Stalinism is the political regime named after Joseph Stalin, leader of the Soviet Union from 1929–1953. It includes an extensive use of propaganda to establish a personality cult around an absolute dictator, as well as extensive use of the secret police to maintain social submission and silence political dissent.
Like many other "-isms" it can be used as a pejorative term when referring to nation-states, political parties, or the ideological stance(s) of individuals, particularly "Anti-Revisionists". It is also used as a pejorative to describe politicians and political groups, Communist or non-Communist, who are perceived as particularly authoritarian or hard-line.
From 1917 to 1924, Lenin, Trotsky, and Stalin often appeared united, but, in fact, their ideological differences never disappeared.
In his dispute with Trotsky, Stalin de-emphasized the role of workers in advanced capitalist countries (for example, he postulated theses considering the U.S. working class as bourgeoisified labor aristocracy). Also, Stalin polemicized against Trotsky on the role of peasants, as in China, whereas Trotsky wanted urban insurrection and not peasant-based guerrilla warfare.
The main contributions of Stalin to communist theory were:
Stalinism has been described as being synonymous with totalitarianism, or a tyrannical regime. The term has been used to describe regimes that fight political dissent through violence, imprisonment, and killings.
Fredric Jameson has said that "Stalinism was [...] a success and fulfilled its historic mission, socially as well as economically" given that it "modernized the Soviet Union, transforming a peasant society into an industrial state with a literate population and a remarkable scientific superstructure. Robert Conquest disputed such a conclusion and noted that "Russia had already been fourth to fifth among industrial economies before World War I" and that Russian industrial advances could have been achieved without collectivization, famine or terror. The industrial successes were far less than claimed, and the Soviet-style industrialization was "an anti-innovative dead-end", according to him.
The notable exceptions were North Korea under Kim Il-sung and the People's Republic of China, under Mao Zedong. Kim simply purged the North Korean Communist party of de-Stalinization advocates, either executing them or forcing them into exile or labor camps. Under Mao, the People's Republic grew antagonistic towards the new Soviet leadership's "revisionism", resulting in the Sino-Soviet Split in 1960. Subsequently, China independently pursued the ideology of Maoism, which still largely supported the legacy of Stalin and his policies. Albania took the Chinese party's side in the Sino-Soviet Split and remained committed, at least theoretically, to its brand of Stalinism for decades thereafter, under the leadership of Enver Hoxha. The ousting of Khruschev in 1964 by his former party-state allies has been described as a Stalinist restoration, epitomized by the Brezhnev Doctrine and the apparatchik/nomenklatura "stability of cadres," lasting until the hyper-revisionist Gorbachev period of glasnost and perestroika in the late 1980s and the fall of Soviet communism itself.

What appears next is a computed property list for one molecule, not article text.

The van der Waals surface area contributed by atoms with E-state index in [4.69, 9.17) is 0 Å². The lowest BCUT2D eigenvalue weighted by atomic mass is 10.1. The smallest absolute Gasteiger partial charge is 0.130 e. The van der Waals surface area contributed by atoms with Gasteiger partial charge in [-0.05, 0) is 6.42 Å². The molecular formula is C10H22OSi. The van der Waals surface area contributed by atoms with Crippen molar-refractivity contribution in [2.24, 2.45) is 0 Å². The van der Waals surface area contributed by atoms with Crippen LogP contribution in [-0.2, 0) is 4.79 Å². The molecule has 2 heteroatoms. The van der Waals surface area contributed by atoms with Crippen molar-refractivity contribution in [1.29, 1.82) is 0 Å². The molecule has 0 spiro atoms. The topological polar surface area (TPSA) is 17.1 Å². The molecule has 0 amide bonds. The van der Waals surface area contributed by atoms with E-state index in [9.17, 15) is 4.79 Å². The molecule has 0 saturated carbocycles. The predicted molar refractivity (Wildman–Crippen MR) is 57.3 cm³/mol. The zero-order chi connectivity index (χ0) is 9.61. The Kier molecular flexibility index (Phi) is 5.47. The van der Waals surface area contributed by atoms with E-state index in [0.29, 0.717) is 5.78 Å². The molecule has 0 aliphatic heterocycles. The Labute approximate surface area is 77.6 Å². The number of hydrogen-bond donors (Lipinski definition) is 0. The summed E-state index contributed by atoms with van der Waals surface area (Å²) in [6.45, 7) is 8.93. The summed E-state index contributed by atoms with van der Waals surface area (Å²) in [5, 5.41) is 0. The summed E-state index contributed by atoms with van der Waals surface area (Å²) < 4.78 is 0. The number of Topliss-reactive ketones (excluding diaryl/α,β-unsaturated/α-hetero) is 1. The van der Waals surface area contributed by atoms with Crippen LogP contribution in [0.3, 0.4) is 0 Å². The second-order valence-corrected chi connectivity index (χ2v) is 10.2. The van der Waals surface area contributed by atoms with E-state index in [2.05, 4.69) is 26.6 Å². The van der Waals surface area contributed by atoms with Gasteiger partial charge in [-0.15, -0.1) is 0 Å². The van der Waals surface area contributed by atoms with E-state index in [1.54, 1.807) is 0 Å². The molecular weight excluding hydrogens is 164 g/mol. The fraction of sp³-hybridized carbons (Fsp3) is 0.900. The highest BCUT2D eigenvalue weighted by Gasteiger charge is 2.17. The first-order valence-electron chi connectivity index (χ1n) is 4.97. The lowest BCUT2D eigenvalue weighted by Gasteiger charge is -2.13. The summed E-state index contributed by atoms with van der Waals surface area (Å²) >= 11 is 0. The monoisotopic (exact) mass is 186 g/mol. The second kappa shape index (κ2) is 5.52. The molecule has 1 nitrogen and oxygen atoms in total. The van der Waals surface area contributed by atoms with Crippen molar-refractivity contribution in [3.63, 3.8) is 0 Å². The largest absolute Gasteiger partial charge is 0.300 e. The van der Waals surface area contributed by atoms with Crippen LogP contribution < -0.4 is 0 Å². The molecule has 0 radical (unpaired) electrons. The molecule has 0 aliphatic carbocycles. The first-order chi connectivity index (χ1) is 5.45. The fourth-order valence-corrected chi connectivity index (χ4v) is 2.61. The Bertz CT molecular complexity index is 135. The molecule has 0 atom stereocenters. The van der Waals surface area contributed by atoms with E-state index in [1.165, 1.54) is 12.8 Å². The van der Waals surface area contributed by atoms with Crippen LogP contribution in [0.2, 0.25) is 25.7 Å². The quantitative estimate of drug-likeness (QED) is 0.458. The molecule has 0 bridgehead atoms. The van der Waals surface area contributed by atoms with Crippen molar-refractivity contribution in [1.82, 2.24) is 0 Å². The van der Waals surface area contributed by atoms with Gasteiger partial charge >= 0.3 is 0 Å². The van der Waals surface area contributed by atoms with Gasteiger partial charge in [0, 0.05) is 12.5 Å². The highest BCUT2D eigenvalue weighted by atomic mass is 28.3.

Some historians draw parallels between Stalinism and the economic policy of Tsar Peter the Great. Both men wanted Russia to leave the western European states far behind in terms of development. Both largely succeeded, turning Russia into Europe's leading power. Others compare Stalin with Ivan IV of Russia, with his policies of oprichnina and restriction of the liberties of common people.
Trotskyists argue that the "Stalinist USSR" was not socialist (and certainly not communist), but a bureaucratized degenerated workers' state—that is, a non-capitalist state in which exploitation is controlled by a ruling caste which, although not owning the means of production and not constituting a social class in its own right, accrued benefits and privileges at the expense of the working class. Left communists like CLR James and the Italian autonomists, as well as unorthodox Trotskyists like Tony Cliff have described Stalinism as state capitalism, a form of capitalism where the state takes the role of capital. Milovan Đilas argues that a New Class arose under Stalinism, a theory also put forward by various liberal theorists. Some in the Third Camp use bureaucratic collectivism as a theory to critique Stalinist forms of government.
Some analysts like Aleksandr Solzhenitsyn in The Mortal Danger: Misconceptions about Soviet Russia and the Threat to America consider the use of the term "Stalinism" is an excuse to hide the inevitable effects of communism as a whole on human liberties. He writes that the concept of Stalinism was developed after 1956 by western intellectuals so as to be able to keep alive the communist ideal.
Supporters of the view that Stalinism emerged from Leninism point to a number of areas of alleged continuity. For example, Lenin put a ban on factions within the Communist Party and introduced the one-party state in 1921 - a move that enabled Stalin to get rid of his rivals easily after Lenin's death. Moreover, Lenin used to purge his party of “unfaithful” Communists, a method used extensively by Stalin during the 1930s.
Under Lenin’s rule fear was used to suppress opposition. For that function the Cheka was set up in December 1917. Felix Dzerzhinsky, its leader, exclaimed with some enthusiasm: “We stand for organized terror – this should be frankly stated”. Western authorities estimate that by 1924 the Cheka had executed more than 250,000 people.
The radical methods of Stalin’s modernisation program were also not his invention, they were mainly the further development of Lenin’s war communism. This policy was characterised by extensive nationalisation, the forceful grain collection from the countryside and harsh direction of labour. Labour discipline was draconian and lateness and absenteeism were punished severely.